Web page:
Addressing the Bully in the Room: High Conflict Personalities in Workplace Investigations

©2023 Cherolyn Knapp, B.Comm., LL.B, Q.Med

Workplace conflict is nothing new. But for employers, undertaking workplace investigations is a relatively new – and highly prevalent – practice.

A large proportion of workplace conflicts include at least one person exhibiting traits of a high conflict personality. This raises the question of how an investigator can be equipped to run a fair and effective process, despite the challenges presented by high conflict personalities.

The Importance of Procedural Fairness

In today’s workplace, when an employee is alleged to have engaged in misconduct, employers are expected to investigate the allegations. Whether this workplace investigation is conducted by an internal department, external investigator, or by Human Resources, findings of fact must be made about what happened, before deciding on discipline or other action.

Courts and adjudicators in common law jurisdictions look for procedural fairness before supporting decisions that negatively impact someone’s livelihood and career. Procedural fairness means the person accused of wrongdoing is given a full and fair chance to know the allegations against them and respond fully before decisions are made.

Maintaining Impartiality in the Face of High Conflict Behaviour

In a workplace investigation, high conflict behaviour or personality traits may be present from any number of players, including complainants, respondents, witnesses, employer representatives, clients, and any participants’ legal or union representative.

This could present as accusations, blaming, intense emotion, and inflammatory emails. It can also show up as refusal to participate, shutting down, refusal to participate, high levels of suspicion, and derailing the process. This type of behaviour can cause confusion for the process. It can also place additional stress on an investigator, which might influence fairness of the process.

In order to maintain a fair process, workplace investigators must be aware of their own conscious and unconscious biases while gathering information, reviewing documents, interviewing and interacting with a number of people during an investigation process. This requires that workplace investigators equip themselves with skills for managing interactions with people with high conflict personalities.

This helps to ensure procedural fairness in a number of ways.

The individual conducting a workplace investigation has a stressful role and responsibility. Self-care is critical for wellbeing. Investigators hear difficult narratives from people who have often been significantly impacted by events they are investigating. Being targeted with a high conflict personality’s blaming, all-or-nothing, extreme and unmanaged emotional behaviours serves to amplify those stresses.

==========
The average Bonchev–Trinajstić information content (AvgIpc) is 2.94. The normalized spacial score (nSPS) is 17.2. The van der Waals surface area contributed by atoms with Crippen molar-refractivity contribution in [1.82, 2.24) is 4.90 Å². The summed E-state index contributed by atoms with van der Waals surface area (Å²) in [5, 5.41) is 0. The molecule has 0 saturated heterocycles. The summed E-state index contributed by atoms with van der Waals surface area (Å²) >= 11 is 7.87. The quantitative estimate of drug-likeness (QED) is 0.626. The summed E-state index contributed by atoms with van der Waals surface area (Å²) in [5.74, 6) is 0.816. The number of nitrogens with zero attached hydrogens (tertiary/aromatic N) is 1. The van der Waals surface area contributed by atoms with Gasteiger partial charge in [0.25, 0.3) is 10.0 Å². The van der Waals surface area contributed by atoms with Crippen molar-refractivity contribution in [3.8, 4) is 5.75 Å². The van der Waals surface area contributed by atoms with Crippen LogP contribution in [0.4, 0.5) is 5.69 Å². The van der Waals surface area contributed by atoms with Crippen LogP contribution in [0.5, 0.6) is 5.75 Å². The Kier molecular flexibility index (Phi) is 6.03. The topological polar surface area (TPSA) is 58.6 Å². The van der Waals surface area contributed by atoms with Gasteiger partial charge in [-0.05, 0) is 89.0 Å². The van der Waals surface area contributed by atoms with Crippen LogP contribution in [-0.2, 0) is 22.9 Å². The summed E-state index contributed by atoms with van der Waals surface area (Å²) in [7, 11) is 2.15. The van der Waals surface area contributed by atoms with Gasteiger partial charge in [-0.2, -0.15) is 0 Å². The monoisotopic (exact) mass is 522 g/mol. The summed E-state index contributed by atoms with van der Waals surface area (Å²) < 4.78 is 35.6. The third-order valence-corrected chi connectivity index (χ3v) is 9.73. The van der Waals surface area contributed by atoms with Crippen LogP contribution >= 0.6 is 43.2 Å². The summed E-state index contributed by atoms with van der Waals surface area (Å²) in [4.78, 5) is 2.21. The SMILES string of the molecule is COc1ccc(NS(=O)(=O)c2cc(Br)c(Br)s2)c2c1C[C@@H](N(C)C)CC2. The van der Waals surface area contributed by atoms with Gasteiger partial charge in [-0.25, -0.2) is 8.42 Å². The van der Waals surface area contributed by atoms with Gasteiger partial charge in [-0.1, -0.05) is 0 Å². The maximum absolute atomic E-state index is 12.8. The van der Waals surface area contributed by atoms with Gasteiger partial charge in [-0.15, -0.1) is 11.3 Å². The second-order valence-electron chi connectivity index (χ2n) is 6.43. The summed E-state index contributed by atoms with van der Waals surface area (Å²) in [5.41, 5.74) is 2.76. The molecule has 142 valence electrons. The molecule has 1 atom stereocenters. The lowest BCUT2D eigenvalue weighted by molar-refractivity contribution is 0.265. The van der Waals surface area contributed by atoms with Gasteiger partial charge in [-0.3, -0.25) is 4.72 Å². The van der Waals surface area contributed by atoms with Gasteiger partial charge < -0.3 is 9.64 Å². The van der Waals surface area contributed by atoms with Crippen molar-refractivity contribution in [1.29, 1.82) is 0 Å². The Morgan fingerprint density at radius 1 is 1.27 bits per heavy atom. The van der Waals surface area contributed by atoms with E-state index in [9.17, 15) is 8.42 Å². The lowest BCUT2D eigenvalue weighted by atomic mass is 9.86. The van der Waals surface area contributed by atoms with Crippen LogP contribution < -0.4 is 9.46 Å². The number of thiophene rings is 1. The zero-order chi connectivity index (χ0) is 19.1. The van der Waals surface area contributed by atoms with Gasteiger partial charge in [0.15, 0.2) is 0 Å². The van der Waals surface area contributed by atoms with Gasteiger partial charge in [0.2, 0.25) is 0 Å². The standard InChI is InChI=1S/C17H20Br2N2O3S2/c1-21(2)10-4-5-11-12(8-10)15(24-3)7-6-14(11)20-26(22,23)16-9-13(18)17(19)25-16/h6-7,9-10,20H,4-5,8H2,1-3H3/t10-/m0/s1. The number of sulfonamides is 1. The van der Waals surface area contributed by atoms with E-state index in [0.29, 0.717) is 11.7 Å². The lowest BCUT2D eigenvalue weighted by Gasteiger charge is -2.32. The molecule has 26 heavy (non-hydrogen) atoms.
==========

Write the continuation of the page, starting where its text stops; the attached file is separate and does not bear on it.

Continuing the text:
Knowing how to respond – or not respond – in these circumstances helps the investigator or factfinder manage their own stress and wellbeing through a difficult process. This ensures that they can be present for the participants in the process and maintain impartiality.

Another key part of the investigator’s role is to assess credibility of the information they receive. People with high conflict personality traits often communicate with authority, fuelled by the strength of their convictions. Although they may firmly believe that they are telling the truth, their perspectives can be skewed. This can be confounding for an investigator, as it may make it more difficult to know who to believe.

Identifying High Conflict Participants in a Workplace Investigation

Given the risks and challenges detailed above, the question becomes how to identify persons with high conflict personalities in an investigation. A person with high conflict personality traits may advance a narrative that sounds very compelling. And just because an interviewee has high conflict personality traits does not mean their evidence should be disregarded.

Nevertheless, the impartial investigator will benefit from assessing the credibility and reliability of the narrative and evidence provided by a person with a high conflict personality. This is best done within a high conflict framework. The first step in the framework is to realize that any of the participants may be displaying not simply typical adversarial behaviour, but high conflict behaviour.

If the investigator’s usual methods don’t seem to work in achieving an orderly process, it is likely time to run through the four defining characteristics of high conflict personalities. This means assessing whether, together with a lack of insight into their own behaviour, an individual displays a pattern of:

  • Targets of blame or preoccupation with blaming others;

  • Unmanaged emotions;

  • All-or-nothing thinking; and

  • Extreme behaviour.

High Conflict Respondents: Not A Coincidence

Perhaps the most obvious potential high conflict personality is a person who is responding to allegations that they have bullied, harassed or discriminated against a complainant – or that they have engaged in other misconduct.